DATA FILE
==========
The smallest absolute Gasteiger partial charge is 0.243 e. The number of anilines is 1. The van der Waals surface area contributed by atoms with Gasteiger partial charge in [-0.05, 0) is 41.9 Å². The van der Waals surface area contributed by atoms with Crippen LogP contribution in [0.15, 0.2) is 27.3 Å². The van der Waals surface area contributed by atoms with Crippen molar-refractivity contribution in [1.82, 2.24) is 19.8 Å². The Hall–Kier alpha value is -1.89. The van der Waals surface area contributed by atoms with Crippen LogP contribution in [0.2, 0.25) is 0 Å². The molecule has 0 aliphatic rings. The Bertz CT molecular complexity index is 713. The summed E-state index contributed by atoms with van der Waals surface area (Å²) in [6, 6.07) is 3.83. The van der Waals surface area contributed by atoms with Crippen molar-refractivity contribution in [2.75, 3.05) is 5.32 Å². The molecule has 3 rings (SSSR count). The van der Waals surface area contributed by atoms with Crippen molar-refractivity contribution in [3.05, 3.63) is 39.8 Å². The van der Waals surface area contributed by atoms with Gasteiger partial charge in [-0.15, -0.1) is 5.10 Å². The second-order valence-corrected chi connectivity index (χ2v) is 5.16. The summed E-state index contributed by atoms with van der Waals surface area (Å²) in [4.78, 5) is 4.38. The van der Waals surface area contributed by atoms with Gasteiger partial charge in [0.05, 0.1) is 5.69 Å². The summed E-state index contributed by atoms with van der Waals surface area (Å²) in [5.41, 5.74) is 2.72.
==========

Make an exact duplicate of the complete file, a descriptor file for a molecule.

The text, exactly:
The smallest absolute Gasteiger partial charge is 0.243 e. The number of anilines is 1. The van der Waals surface area contributed by atoms with Gasteiger partial charge in [-0.05, 0) is 41.9 Å². The van der Waals surface area contributed by atoms with Crippen LogP contribution in [0.15, 0.2) is 27.3 Å². The van der Waals surface area contributed by atoms with Crippen molar-refractivity contribution in [1.82, 2.24) is 19.8 Å². The Hall–Kier alpha value is -1.89. The van der Waals surface area contributed by atoms with Crippen LogP contribution in [0.2, 0.25) is 0 Å². The molecule has 0 aliphatic rings. The Bertz CT molecular complexity index is 713. The summed E-state index contributed by atoms with van der Waals surface area (Å²) in [6, 6.07) is 3.83. The van der Waals surface area contributed by atoms with Crippen molar-refractivity contribution in [2.75, 3.05) is 5.32 Å². The molecule has 3 rings (SSSR count). The van der Waals surface area contributed by atoms with Crippen molar-refractivity contribution in [3.05, 3.63) is 39.8 Å². The van der Waals surface area contributed by atoms with Gasteiger partial charge in [-0.15, -0.1) is 5.10 Å². The second-order valence-corrected chi connectivity index (χ2v) is 5.16. The summed E-state index contributed by atoms with van der Waals surface area (Å²) in [4.78, 5) is 4.38. The van der Waals surface area contributed by atoms with Gasteiger partial charge in [0.05, 0.1) is 5.69 Å². The summed E-state index contributed by atoms with van der Waals surface area (Å²) in [5.41, 5.74) is 2.72.